Monday, May 25, 2009

The Amphibian Issue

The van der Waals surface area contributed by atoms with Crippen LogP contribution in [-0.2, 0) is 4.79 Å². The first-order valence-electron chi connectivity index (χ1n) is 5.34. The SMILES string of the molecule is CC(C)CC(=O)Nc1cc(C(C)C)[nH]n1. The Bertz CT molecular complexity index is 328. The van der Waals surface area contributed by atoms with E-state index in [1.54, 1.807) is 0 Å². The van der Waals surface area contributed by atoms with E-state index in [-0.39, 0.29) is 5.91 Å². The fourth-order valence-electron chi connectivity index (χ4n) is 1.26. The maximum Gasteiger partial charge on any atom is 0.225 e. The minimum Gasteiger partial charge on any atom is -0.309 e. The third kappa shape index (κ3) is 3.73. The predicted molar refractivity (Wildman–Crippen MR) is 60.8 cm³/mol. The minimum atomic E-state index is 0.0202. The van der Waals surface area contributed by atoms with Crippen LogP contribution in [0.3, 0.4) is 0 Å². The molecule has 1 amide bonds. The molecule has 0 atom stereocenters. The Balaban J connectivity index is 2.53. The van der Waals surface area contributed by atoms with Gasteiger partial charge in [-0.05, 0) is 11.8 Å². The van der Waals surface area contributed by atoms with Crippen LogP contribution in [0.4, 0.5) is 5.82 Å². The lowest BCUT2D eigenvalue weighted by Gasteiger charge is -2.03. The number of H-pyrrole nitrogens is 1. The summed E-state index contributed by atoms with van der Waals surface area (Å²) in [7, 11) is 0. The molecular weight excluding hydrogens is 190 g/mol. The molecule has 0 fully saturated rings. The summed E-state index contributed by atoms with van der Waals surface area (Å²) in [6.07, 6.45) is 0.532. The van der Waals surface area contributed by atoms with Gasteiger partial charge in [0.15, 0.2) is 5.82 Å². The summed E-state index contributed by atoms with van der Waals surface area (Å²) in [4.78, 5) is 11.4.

It's just a frog--I caught a number of them as a kid--but does it have to share dinner with us? Does it have to sit with beady, frog eyes staring at us while we chew mexican casserole and mixed veggies? I cringe inside every time the scaly green legs jump up and slide in oozing stickiness down the glass wall of its cell, while the kids exclaim with excitement and delight. Spitfire does not want said frog more than two centimeters away from her. I do not want said frog more than two centimeters close to me; and therefore, the line is drawn in the sand. The frog survives over night, sitting intimately close to Spitfire on her nightstand while she sleeps, and I catch a giant fly that is buzzing through the house and set it loose in the cage--my thought being that even poor, captive frogs need comfort food. But when Spitfire begins carrying our adopted amphibian around in the palm of her hand, and then generously allows Destructo to join in this stellar activity, I have to give the executive order to Free the Frog. It's just like Free Willy, I suggest--frogs do not thrive while incarcerated, and Mommy does not thrive while her kids handle a possible salmonella contaminated creature. Of course, all this falls on deaf ears, and I am going deaf from listening to the piercing sound of Spitfire wailing about the injustice of it all. I know I rode around completely unbuckled, even lying in the back window of my parent's car on vacations, busily making honking motions to passing truckers--and survived. I spent time scratching dirty bellies of chunky pigs in backyard pens, lived precariously without any contact with hand sanitizer, ate strawberries unwashed, picked straight off the vine. But still. . . I want slimy, warty, dirty frog to take a hike, and there is nothing that can console Spitfire when she hears the decision. Only time, and the arrival of a co-cospirator from across the street finally quiet the shrill sadness. As for me, I am relieved to eat dinner beyond the watchful eyes of frog, and hopeful that most amphibian poachers like him keep a very low profile in our yard.

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